The aftermath of tropical storm Hermine in Holmes Beach, Florida.
Hurricane Hermine slammed into Florida early Friday, unleashing 80-mile-per-hour winds, lashing rains, and storm surges that deluged roads and homes near the state’s Big Bend. One person has died after being hit by a falling tree. Hermine, now downgraded to a tropical storm, is still pounding southeastern Georgia and moving up the coast to the Carolinas. One of the next stops: off the shores of New York City during Labor Day weekend.
Hermine is expected to move up the East Coast and then slow down and stop Sunday into Monday, where it will basically chill out off the mid-Atlantic shores, says the National Weather Service. It might stall there through about Wednesday morning, which is a bit unusual and makes it a bit harder to predict its effects. “We don’t have all the facts yet of what to expect in terms of this weekend and beyond,” Mayor de Blasio said Friday at a press conference, “but we do know for sure we will feel serious effects of this storm.”
Parts of New Jersey, southeastern Connecticut, Long Island, and all of New York City are under a tropical-storm watch, and forecasters are predicting all of the terrible things that come with these storms: Rain — possibly up to six inches on the coast — and a serious storm surge could cause coastal flooding. Wind gusts around 30 to 40 miles per hour could send down trees and interrupt power lines.
The other big risk: rip currents. The city is taking zero chances and shutting down all beaches to swimmers Sunday, and hasn’t ruled out the possibility of closing them down Monday and Tuesday if conditions are still treacherous. “The number one concern is riptides right now,” de Blasio said. “This is a very unusual situation. We could see some of the most intense riptides in literally ten or fifteen years. These could be some of the strongest and most dangerous riptides.” He added that people shouldn’t even “put a foot in the water” on Sunday.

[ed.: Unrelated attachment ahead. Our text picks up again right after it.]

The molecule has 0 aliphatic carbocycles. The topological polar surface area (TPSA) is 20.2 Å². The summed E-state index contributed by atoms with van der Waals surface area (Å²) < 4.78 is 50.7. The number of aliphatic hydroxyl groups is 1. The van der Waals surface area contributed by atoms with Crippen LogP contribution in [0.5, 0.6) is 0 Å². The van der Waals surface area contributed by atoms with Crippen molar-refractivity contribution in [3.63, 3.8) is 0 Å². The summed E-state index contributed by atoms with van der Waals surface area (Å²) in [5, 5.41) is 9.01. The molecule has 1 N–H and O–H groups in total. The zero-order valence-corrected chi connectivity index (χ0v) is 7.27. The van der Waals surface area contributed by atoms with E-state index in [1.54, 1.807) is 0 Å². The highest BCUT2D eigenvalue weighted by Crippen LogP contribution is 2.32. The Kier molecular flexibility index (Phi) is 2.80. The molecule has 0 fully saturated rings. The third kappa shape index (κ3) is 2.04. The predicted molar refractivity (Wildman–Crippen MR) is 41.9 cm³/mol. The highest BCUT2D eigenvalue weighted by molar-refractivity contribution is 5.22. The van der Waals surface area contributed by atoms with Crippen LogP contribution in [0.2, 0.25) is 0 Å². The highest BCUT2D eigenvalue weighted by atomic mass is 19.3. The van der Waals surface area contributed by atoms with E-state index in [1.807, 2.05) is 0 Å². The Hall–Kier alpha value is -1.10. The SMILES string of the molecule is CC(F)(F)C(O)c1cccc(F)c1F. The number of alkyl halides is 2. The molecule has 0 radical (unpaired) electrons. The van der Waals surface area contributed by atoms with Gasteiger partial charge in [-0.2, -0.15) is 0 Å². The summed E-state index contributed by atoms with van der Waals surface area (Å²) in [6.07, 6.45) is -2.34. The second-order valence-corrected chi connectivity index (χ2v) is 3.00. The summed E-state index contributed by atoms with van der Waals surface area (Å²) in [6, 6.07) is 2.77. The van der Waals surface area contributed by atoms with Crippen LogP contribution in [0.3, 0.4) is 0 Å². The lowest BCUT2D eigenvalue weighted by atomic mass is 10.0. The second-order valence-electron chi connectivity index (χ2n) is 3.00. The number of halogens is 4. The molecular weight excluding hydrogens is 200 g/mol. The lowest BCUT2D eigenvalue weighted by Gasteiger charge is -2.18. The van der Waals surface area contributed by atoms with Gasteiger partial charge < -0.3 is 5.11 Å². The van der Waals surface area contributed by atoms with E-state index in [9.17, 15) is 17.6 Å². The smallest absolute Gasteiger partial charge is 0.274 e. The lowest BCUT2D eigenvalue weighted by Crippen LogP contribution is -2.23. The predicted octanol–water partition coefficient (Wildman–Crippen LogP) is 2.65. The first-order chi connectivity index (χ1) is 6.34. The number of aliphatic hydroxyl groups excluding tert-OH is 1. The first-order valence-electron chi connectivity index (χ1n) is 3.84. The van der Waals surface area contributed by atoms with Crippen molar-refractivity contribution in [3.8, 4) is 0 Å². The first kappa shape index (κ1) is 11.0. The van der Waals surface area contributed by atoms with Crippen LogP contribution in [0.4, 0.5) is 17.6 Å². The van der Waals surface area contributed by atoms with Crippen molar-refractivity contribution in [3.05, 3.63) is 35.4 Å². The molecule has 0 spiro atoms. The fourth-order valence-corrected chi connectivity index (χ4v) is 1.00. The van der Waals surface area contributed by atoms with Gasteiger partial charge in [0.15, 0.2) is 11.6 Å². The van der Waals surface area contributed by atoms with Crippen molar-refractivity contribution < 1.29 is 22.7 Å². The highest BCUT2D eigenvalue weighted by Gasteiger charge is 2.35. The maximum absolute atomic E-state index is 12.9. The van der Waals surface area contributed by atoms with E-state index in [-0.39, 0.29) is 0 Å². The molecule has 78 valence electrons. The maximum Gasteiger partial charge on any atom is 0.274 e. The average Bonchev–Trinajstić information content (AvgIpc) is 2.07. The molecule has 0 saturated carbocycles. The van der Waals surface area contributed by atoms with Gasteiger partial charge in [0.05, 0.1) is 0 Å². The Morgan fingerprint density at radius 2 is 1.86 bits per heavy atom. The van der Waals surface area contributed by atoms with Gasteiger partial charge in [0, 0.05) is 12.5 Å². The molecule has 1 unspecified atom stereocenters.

Not that it’s going to be much of a beach weekend, anyway. Friday is going to feel like the beautiful, perfect calm before the storm (leave now!). It’s all going to go downhill Saturday night, when Hermine starts sending in the clouds and winds. Sunday into Monday is looking like a washout, and things are only going to get worse — and potentially very risky for those who are living along the shoreline. The National Weather Service is calling for “moderate to major coastal flooding … as well as heavy rains and strong winds” that could last through Tuesday.
Officials are warning everyone to really take Hermine seriously and prepare accordingly. The city’s coastal areas — Coney Island, the Rockaways, Howard Beach, among others — could get walloped. De Blasio stressed that Hermine is in no way a Superstorm Sandy right now, but the fact that the system won’t be moving out of the area quickly is a cause for concern.
The mayor also said there’s potential for bridge closings, depending on the wind gusts. As of right now, Brooklyn’s West Indian Day and the J’Ouvert festival will go on as planned, though with heightened security after last year’s violence. Governor Andrew Cuomo also announced that he will activate the state’s Operation Emergency Center on Sunday. The state will prepare equipment stockpiles, which include sandbags, generators, and pumps. The National Guard will also be on high alert.
So hunker down, check that you still have the batteries you bought for Joaquin, and hope that Hermine arrives with a whimper.